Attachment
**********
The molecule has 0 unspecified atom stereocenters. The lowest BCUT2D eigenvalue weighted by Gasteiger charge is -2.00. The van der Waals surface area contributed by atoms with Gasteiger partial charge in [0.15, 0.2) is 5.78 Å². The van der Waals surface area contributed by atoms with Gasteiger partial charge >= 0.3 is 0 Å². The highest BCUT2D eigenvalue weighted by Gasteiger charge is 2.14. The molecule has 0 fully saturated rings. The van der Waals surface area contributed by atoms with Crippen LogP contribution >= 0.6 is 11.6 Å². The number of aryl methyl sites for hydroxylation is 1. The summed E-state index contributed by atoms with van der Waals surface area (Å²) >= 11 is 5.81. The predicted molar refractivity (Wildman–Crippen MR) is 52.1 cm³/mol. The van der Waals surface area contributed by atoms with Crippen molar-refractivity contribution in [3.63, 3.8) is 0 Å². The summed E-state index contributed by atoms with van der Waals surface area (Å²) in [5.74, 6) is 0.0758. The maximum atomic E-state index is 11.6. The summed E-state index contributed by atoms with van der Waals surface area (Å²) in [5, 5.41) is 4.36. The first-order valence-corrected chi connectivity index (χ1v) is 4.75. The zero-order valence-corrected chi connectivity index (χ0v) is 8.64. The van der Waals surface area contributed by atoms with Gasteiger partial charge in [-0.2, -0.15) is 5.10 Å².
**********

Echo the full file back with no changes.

The molecule has 0 unspecified atom stereocenters. The lowest BCUT2D eigenvalue weighted by Gasteiger charge is -2.00. The van der Waals surface area contributed by atoms with Gasteiger partial charge in [0.15, 0.2) is 5.78 Å². The van der Waals surface area contributed by atoms with Gasteiger partial charge >= 0.3 is 0 Å². The highest BCUT2D eigenvalue weighted by Gasteiger charge is 2.14. The molecule has 0 fully saturated rings. The van der Waals surface area contributed by atoms with Crippen LogP contribution >= 0.6 is 11.6 Å². The number of aryl methyl sites for hydroxylation is 1. The summed E-state index contributed by atoms with van der Waals surface area (Å²) >= 11 is 5.81. The predicted molar refractivity (Wildman–Crippen MR) is 52.1 cm³/mol. The van der Waals surface area contributed by atoms with Crippen molar-refractivity contribution in [3.63, 3.8) is 0 Å². The summed E-state index contributed by atoms with van der Waals surface area (Å²) in [5.74, 6) is 0.0758. The maximum atomic E-state index is 11.6. The summed E-state index contributed by atoms with van der Waals surface area (Å²) in [5, 5.41) is 4.36. The first-order valence-corrected chi connectivity index (χ1v) is 4.75. The zero-order valence-corrected chi connectivity index (χ0v) is 8.64. The van der Waals surface area contributed by atoms with Gasteiger partial charge in [-0.2, -0.15) is 5.10 Å².